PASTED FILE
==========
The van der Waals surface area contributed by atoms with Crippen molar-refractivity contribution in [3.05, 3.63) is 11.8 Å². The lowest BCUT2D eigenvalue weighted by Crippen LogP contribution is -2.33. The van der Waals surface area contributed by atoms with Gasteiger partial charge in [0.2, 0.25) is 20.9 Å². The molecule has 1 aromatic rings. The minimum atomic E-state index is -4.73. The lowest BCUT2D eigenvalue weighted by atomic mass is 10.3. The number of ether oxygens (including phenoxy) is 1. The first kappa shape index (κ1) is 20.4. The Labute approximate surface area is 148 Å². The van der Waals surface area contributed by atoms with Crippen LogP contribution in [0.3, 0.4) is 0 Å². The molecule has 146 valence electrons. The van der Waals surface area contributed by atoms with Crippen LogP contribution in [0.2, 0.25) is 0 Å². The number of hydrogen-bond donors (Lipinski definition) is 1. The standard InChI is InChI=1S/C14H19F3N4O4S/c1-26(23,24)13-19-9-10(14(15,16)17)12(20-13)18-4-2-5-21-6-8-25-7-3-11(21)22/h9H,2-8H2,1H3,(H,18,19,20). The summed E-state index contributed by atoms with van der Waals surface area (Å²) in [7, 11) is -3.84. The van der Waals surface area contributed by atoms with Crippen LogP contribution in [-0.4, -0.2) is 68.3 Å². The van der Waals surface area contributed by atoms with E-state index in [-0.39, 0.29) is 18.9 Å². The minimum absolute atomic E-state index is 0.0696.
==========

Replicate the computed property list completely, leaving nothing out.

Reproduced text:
The van der Waals surface area contributed by atoms with Crippen molar-refractivity contribution in [3.05, 3.63) is 11.8 Å². The lowest BCUT2D eigenvalue weighted by Crippen LogP contribution is -2.33. The van der Waals surface area contributed by atoms with Gasteiger partial charge in [0.2, 0.25) is 20.9 Å². The molecule has 1 aromatic rings. The minimum atomic E-state index is -4.73. The lowest BCUT2D eigenvalue weighted by atomic mass is 10.3. The number of ether oxygens (including phenoxy) is 1. The first kappa shape index (κ1) is 20.4. The Labute approximate surface area is 148 Å². The van der Waals surface area contributed by atoms with Crippen LogP contribution in [0.3, 0.4) is 0 Å². The molecule has 146 valence electrons. The van der Waals surface area contributed by atoms with Crippen LogP contribution in [0.2, 0.25) is 0 Å². The number of hydrogen-bond donors (Lipinski definition) is 1. The standard InChI is InChI=1S/C14H19F3N4O4S/c1-26(23,24)13-19-9-10(14(15,16)17)12(20-13)18-4-2-5-21-6-8-25-7-3-11(21)22/h9H,2-8H2,1H3,(H,18,19,20). The summed E-state index contributed by atoms with van der Waals surface area (Å²) in [7, 11) is -3.84. The van der Waals surface area contributed by atoms with Crippen LogP contribution in [-0.4, -0.2) is 68.3 Å². The van der Waals surface area contributed by atoms with E-state index in [-0.39, 0.29) is 18.9 Å². The minimum absolute atomic E-state index is 0.0696.